Review by Jasmine Sov, 15
Red Hood By Elana K. Arnold
On homecoming night, Bisou Martel is with her boyfriend on the dance floor when another boy, Tucker, gets in the way to try to dance with her instead. After standing up to Tucker, Bisou later has an intimate moment with her boyfriend, but then accidentally humiliates herself. Scared and embarrassed, she runs away into the forest, where she encounters the last thing anyone would expect to see—a vicious wolf, intent on killing. After fighting back and scrambling home with blood on her hands, Bisou wakes the next morning with her mind set on trying to put the traumatic experience behind her. Unfortunately, that is no longer an option. Tucker has been found dead in eerily similar conditions as the wolf that Bisou killed the night before. With questions spinning in her head and more wolf encounters ahead, Bisou must figure out what lies in her past that has drenched her future in blood red.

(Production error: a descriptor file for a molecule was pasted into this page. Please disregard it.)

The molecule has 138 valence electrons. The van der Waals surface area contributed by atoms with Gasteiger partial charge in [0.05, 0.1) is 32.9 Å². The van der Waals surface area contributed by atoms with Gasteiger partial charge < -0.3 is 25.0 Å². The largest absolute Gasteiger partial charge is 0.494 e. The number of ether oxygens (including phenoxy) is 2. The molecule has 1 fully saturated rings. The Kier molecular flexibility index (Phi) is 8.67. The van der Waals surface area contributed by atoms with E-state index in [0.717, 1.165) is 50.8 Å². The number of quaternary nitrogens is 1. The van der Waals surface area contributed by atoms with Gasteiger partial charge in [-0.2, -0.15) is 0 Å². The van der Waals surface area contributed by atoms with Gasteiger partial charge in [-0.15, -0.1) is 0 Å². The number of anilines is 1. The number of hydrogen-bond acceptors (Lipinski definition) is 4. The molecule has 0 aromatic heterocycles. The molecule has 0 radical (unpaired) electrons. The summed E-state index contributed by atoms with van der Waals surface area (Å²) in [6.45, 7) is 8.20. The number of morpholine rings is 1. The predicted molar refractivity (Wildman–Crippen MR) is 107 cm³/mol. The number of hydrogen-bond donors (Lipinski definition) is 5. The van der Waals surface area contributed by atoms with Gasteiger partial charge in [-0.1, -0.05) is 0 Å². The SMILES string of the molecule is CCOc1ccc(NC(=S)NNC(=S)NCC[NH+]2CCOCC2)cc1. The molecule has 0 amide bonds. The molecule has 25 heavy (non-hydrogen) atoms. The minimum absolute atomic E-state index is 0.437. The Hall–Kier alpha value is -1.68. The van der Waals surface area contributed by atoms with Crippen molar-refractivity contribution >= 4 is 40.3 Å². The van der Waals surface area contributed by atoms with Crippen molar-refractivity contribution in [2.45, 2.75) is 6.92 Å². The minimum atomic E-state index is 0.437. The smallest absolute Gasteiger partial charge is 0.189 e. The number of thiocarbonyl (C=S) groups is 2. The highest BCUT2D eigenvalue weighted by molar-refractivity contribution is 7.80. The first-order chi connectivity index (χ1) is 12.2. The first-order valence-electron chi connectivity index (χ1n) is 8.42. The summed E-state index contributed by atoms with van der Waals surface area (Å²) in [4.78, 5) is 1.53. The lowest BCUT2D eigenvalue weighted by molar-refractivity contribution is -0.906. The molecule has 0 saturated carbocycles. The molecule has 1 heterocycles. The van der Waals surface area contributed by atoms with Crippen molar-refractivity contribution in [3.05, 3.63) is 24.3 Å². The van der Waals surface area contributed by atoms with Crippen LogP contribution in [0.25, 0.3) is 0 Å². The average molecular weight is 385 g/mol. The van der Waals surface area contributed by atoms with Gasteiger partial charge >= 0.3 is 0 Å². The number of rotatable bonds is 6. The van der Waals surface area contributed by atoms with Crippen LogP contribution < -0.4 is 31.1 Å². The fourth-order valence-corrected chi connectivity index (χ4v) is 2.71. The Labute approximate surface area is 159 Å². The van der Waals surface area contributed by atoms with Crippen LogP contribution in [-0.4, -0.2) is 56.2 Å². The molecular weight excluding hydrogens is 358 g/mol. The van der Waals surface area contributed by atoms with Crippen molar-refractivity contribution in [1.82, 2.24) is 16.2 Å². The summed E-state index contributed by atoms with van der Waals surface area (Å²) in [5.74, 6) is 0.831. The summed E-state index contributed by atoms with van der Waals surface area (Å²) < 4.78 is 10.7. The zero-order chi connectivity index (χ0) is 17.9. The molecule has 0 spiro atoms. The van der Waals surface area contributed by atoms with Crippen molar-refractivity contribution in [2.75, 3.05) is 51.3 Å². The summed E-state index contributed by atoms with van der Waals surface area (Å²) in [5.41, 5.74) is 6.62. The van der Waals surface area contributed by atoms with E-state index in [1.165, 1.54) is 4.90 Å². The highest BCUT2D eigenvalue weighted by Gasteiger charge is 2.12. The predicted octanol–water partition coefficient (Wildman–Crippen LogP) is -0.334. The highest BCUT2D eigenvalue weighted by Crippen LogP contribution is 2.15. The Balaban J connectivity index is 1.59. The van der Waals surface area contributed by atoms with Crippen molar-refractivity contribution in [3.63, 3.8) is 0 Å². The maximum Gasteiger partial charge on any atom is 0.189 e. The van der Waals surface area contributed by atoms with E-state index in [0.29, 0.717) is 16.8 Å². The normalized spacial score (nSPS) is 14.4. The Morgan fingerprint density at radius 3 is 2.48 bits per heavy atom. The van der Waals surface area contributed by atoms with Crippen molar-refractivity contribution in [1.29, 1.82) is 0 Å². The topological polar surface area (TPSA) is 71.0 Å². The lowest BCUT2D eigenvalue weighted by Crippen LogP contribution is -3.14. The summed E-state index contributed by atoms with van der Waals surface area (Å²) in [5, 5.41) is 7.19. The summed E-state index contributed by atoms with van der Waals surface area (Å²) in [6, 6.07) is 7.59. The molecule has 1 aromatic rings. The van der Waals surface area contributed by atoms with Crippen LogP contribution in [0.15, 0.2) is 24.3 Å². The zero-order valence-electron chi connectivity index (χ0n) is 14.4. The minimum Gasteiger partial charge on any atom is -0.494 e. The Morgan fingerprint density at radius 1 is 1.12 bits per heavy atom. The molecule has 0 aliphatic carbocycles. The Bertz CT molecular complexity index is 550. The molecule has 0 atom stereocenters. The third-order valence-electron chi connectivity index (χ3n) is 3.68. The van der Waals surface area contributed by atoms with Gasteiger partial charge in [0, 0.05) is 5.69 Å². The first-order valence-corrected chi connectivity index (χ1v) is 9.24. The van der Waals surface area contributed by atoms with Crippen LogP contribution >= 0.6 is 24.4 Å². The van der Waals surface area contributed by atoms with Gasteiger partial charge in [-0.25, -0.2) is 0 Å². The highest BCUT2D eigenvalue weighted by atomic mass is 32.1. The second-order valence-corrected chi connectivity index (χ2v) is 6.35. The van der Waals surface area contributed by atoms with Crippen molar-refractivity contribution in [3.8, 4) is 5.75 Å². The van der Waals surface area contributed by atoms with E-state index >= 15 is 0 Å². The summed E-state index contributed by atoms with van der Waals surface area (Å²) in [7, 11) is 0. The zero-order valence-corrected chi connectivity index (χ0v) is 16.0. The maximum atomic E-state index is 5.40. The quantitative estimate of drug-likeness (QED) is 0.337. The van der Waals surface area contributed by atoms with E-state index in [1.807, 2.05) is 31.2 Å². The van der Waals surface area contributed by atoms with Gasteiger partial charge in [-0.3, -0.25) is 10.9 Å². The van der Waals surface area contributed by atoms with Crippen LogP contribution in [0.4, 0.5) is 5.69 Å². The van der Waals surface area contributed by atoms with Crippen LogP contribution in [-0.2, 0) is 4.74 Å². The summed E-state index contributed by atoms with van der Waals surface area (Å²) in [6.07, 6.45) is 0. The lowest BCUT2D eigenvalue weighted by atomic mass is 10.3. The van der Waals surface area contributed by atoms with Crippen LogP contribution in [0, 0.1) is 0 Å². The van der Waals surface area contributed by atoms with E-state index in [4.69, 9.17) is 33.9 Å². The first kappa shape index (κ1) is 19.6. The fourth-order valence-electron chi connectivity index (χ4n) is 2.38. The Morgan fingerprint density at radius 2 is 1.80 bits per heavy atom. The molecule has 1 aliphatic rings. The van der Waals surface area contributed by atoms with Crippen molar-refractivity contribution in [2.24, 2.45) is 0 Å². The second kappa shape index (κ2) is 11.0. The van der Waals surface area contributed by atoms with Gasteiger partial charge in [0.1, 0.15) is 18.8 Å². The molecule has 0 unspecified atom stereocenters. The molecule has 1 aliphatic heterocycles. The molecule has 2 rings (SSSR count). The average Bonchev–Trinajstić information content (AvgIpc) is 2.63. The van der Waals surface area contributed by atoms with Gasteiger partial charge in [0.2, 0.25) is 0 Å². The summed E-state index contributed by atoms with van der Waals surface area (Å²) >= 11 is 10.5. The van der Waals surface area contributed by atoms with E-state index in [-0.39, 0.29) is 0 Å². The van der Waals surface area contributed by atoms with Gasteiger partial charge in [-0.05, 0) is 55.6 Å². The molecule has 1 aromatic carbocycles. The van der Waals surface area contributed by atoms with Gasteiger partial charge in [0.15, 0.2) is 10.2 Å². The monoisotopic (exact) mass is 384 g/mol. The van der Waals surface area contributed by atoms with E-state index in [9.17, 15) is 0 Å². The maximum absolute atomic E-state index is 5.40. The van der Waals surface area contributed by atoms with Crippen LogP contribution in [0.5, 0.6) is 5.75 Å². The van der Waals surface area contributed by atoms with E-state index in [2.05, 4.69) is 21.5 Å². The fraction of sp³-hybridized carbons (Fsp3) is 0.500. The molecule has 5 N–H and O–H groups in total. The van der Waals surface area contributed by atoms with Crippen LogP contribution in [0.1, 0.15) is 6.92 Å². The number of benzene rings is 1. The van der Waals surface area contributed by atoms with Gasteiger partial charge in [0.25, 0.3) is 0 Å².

At first glance, one can tell that this retelling of Little Red Riding Hood tries to get a distinct message across—that females are not submissive playthings. This is very true. However, when you look at it more closely, the storyline of Red Hood perpetuates the idea that patriarchal violence must be met with more violence; hatred with more hatred. Whenever Bisou kills a wolf/person, her friends Maggie and Keisha and her grandmother actually help dispose of the body, seemingly not caring that Bisou killed a person. They all seem to be going by the twisted logic that the wolf was a terrible person and deserved it. This contradicts the very idea of feminism. Feminism is about establishing the political, economic, personal, and social equality of the sexes, not about discarding all morals and hating men. I do doubt that supporting these ideas was the author’s intent, but it is also her responsibility to understand how the novel could be interpreted.
Aside from that, I disliked the second-person point of view. It seemed that the author was trying to make the reader’s connection to the main character stronger, but it actually had the opposite effect. I was rendered completely unable to relate to Bisou or any of her experiences. The book was also far too explicit in its description of intimate scenes for a young adult novel; certainly not for 14 and up. Red Hood is a failed attempt at an empowering story, instead taking a hard right into toxic misinterpretations of what feminism is really about.
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